Monday, August 30, 2010

Peace Talk Pundits - Assessing or Defining the Reality?

In the past few weeks, a great number of experts (and so-called experts) have written a spate of editorials predicting the failure of the upcoming negotiations between Israel and the Palestinians slated to begin September 2. The articles run the gammit from well-reasoned to spurious, and every shade in between. But with the notable exception of Martin Indyk and a few others, bloggers and commentators have jumped on the bandwagon of peace talk failure.

I too have expressed serious skepticism about the fate of the upcoming peace talks. Lack of political salience, and a failure to take account of radical actors are traps the parties have fallen into before. These traps have not been adequately accounted for this time around. Israeli Prime Minister Netanyahu has little to lose politically by failing to make peace. So does Palestinian President Abbas. Hamas and radical elements of the settler movement have not gone away simply because the focus has been shifted off of them.

Yet in this age of unprecedented access to opinion and information, we know the power perceptions have. The general perception, at least in Washington, appears to be general skepticism about the success of peace talks. Yet the assessment itself has implications for that which it is assessing. Analysts are used to peering into the snow globe of Middle East politics. We are not used to our observations themselves having a role.

Simply by saying that meaningful peace is unlikely from these talks, analysts are shaping a reality different from that which would exist absent their assessment. So what is the obligation of an analyst who hopes peace talks will succeed, but expects them to fail?

The question seems esoteric and academic, but its origins are exactly the opposite. The Israeli-Palestinian conflict is more than just an area of interest for those who study it. Those who follow the blow-by-blow of the conflict know better than anyone the human toll this conflict has taken on Israelis and Palestinians alike. Yet when an bleak opportunity for peace presents itself, do we assess it as an opportunity, or as bleak? How do we navigate the conflict which emerges between advocating for our brothers and sisters in the Middle East, and pursuing the truth which says the odds are against them?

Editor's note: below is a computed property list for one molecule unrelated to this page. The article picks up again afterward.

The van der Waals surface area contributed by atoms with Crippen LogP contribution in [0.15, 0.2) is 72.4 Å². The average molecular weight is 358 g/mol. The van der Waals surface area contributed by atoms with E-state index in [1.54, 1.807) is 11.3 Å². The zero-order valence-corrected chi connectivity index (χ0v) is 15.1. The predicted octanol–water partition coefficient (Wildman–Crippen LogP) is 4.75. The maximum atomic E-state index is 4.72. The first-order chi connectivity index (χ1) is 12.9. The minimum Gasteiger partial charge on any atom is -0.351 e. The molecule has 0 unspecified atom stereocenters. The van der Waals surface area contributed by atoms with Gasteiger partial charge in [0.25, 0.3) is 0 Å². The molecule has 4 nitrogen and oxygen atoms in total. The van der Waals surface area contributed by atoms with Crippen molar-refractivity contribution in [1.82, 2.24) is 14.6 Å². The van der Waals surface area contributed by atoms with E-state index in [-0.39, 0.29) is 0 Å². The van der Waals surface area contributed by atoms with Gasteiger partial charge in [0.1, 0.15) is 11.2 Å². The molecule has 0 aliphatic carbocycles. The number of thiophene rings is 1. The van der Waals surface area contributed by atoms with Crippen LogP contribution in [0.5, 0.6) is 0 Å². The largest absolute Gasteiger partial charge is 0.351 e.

I posit four ways in which analysts who are pessimistic about upcoming negotiations can balance between the competing interests of accuracy and humanitarianism:

1) Be deliberate. Analysts need to recognize the power of their assessments. That doesn't mean they never assess negotiations as unlikely to produce peace. It does mean they consider the real-life consequences of that assessment before writing or speaking.

2) Be specific. What specifically will be the cause of failure in the peace talks? What in particular are policymakers overlooking? This more focused assessment is not only better analysis, but gives decision-makers a concise list of factors to take into consideration and potentially to even adapt.

3) Assess at the margin. Saying peace talks are likely to fail is a legitimate assessment. Saying peace talks will inevitable fail is not. There is a potentially infinite number of factors that will impact the ultimate outcome of talks. Analysts should be careful to frame their assessments as statements of probability, rather than seer-saying. Such statements are poor analytical form, and irresponsible.

4) Be proactive about identifying opportunities for peace. The truly credible voice on Middle East peace is one which identifies chances for progress not only when the topic of peace hits the top 5 topics in the news cycle. It is pessimistic when conditions look bleak, but optimistic when openings for progress towards peace exist.

Being deliberate about the consequences of our assessments is the key to speaking truth to power while not forgetting those impacted by those assessments. Deliberateness and responsibility truly do justice not only to those who making policy based on our assessments, but also do justice to those men and women in the Middle East impacted by them.

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